You can use SSH to connect to a server remotely from your system command line. Here's how you can use SSH on your Chromebook.
If you need to connect to a remote server, SSH is the best way to do it. Chromebook users can also use SSH. Setup is easy and takes just a few clicks.
Use the Chrome SSH extension
The easiest way to set up SSH on your Chromebook is to install the Secure Shell extension. This extension replaces the Chrome SSH app. The latter, while still available for Chromebook users on the web store, will no longer be available for regular users in 2021 and for corporate users in 2022.
Instead, you can install the Secure Shell Chrome extension. It works like the old app and any other remote terminal app like PuTTY that you may have used on Windows.
Click the Secure Shell logo to set up the connection. A menu will appear. Press the Connect dialog box Possibility. A menu will ask you to enter the parameters you will use to connect to your server, including the address of the server and your username. If you created an SSH key on another computer, you can use the to import it Import Button.
Once you have entered your information and successfully logged into your remote server, you can start your connection at any time by clicking on it in the menu.
This extension also supports mosh sessions. Mosh is great because you can stay connected even if your wireless connection goes down or you shut down your laptop. Just click the stylized one Mosh Option and a menu similar to the connection setup menu are displayed. Just fill in the same information and you will have a mosh connection from your browser.
SSH on Linux
A more flexible option on a Chromebook is to use SSH on Linux if your device supports it. That way, you don't have to rely on a browser extension to connect to a remote server.
If you haven't already set up the Linux environment on Chrome OS, open it the settings and go to Developer> Linux Development Environment (Beta). Chrome OS will set up a Debian Linux environment called Crostini.
The SSH client is already installed by default on this system. Use the same commands to log into your server as you would on any other Linux command line:
ssh user @ server
Just replace it user and server with your username and the address of the server you want to connect to. If your username is the same on your local computer and the remote computer, you can omit the username because SSH only assumes that your local username is the same on the remote server.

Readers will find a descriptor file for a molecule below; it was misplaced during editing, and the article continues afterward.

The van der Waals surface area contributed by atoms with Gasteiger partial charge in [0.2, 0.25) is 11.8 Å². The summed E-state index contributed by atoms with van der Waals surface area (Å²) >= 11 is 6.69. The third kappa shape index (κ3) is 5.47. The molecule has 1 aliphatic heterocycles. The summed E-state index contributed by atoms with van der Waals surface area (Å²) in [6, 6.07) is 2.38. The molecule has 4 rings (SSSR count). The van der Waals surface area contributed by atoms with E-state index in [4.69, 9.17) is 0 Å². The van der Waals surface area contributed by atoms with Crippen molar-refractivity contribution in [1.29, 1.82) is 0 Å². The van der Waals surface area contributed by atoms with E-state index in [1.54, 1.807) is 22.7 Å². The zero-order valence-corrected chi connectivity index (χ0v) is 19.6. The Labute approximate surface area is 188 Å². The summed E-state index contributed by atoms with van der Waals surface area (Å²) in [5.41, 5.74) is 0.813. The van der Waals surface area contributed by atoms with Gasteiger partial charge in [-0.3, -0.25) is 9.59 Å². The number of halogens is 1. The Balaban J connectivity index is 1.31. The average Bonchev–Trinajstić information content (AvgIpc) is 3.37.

Generate an SSH key
One of the most powerful features of SSH is the ability to generate a public / private key pair that you can use to securely log into your remote server instead of just using a password.
The key pair works on the principle of a private and public key. The private key is unique to your computer and remains on your computer. You should keep it private. On the other hand, you can copy the public key to remote servers.
Enter the following to generate a key:
This will create the key pair. You will also be asked to enter a passphrase. It should be more complex than a password. Alternatively, you can just leave it blank.
Use the ssh-copy-id command to copy the public key to the server:
ssh-copy-id server user @ server
You can also manually copy and paste your public key on the remote server. Your public key is located at .ssh / id_rsa.pub. Copy the content of this file .ssh / authorized_buttons File on the remote server. Using ssh-copy-id is much easier and faster than copying the key pair manually.
You can then log in to the server with your passphrase. If you leave the passphrase blank, you can log in without a password.
You can do SSH from your Chromebook
You now know how to use SSH to log into a remote server from a Chromebook using a browser extension or the standard SSH client on Linux.
To unleash the true power of remote sessions, you can set up Mosh and Tmux together. Not only does this make remote computing much easier, it also allows you to run terminal processes without worrying about them.
Get better remote sessions on Linux with Mosh and Tmux
Enhance your remote access to Linux devices over SSH with Mosh and run multiple sessions with Tmux.
About the author
(13 articles published)
David is a freelance writer living in the Pacific Northwest but originally from the Bay Area. He has been a technology enthusiast since childhood. David's interests include reading, watching quality TV shows and movies, retro games, and collecting records.
By David Delony
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